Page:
Working a type of shift where the day is split into two or more parts is a fact of life at smaller airports where most flights originate in the early morning or late evening hours. If you are fortunate to live close to work you can go home and take care of some chores, catch a good nap or maybe get a bite to eat during your shift break. That is, if you are lucky.
On this particular day, Kodiak Airport (ADQ) Supervisory TSA Officer Sarah Webb was using her split shift break to get lunch when she passed a taxi stopped on the side of the road. “It just didn’t look right,” remembers Webb. “I turned around and went back and asked if everything was OK,” said Webb, realizing this particular area of Kodiak was notorious for having poor cell phone reception.
Her intuition being correct, Webb discovered a family in distress. A female (mother) was hunched over near the taxi. She appeared to have difficulty breathing and started to complain of chest pain. The husband said he thought his wife was having some kind of allergic reaction. Leaving nothing to chance, Webb offered her EPI (epinephrine auto-injection) pen and a four mile ride to Providence Kodiak hospital, since the taxi driver seemed reluctant to assist them.
Once she got good cell reception, Webb called 911 and said she was en route to the hospital with an ill passenger and asked to have someone from the ER meet her and the stricken woman.
Later that afternoon, Webb saw the woman’s sons when they were going through security. The boys stopped and explained what happened after Webb drove their mother to the ER.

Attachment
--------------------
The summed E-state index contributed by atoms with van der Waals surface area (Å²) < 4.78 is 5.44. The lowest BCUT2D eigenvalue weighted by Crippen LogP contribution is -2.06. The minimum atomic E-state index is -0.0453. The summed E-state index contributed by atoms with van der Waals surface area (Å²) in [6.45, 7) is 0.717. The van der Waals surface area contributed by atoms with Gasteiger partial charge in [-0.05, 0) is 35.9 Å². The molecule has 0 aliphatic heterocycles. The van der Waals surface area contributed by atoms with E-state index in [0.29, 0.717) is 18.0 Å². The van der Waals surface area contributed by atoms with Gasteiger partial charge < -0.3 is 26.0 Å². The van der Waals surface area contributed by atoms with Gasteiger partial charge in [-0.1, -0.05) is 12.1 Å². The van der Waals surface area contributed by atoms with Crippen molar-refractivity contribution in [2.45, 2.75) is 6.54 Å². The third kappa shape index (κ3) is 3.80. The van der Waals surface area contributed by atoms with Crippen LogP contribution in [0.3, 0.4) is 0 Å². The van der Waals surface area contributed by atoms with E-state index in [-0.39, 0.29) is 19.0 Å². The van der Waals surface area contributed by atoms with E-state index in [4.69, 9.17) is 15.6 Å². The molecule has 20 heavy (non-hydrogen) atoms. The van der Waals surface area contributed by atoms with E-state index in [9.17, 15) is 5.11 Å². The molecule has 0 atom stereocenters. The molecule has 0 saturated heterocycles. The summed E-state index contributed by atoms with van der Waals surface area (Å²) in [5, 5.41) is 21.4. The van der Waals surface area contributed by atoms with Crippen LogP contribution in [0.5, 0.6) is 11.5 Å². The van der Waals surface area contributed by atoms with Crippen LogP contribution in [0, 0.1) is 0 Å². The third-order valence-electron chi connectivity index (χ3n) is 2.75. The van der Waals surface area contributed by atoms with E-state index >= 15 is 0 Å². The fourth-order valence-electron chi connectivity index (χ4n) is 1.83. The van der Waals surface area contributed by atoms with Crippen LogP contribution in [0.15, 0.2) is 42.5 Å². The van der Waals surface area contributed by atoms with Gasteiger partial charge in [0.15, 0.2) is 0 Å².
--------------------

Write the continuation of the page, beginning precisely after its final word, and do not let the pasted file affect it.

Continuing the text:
Their mom was airlifted via Alaska Life Med to Providence Hospital in Anchorage and treated for a myocardial infarction. The doctors explained had she not arrived so quickly, the medication she needed to survive would not have not been administered in time to save her.
“I was overwhelmed when I saw the boys at the checkpoint,” recalls Webb. “The boys said that their mom was far more comfortable riding with me than the taxi and thanked me for stopping to help.” And with a fist bump from one and a hug from the other, the boys were gone.
“I had to step away from the checkpoint after the interaction with the boys,” said Webb.
“I was glad to find out their mom was going to be OK, but I needed a moment to breathe and compose myself.”
Anchorage Federal Security Director Pete Duffy sums it up nicely, saying “Amazing and inspiring action today! You likely saved this woman’s life. Incredible! Proud to serve with you.”
By Wayne Carey, Strategic Communications & Public Affairs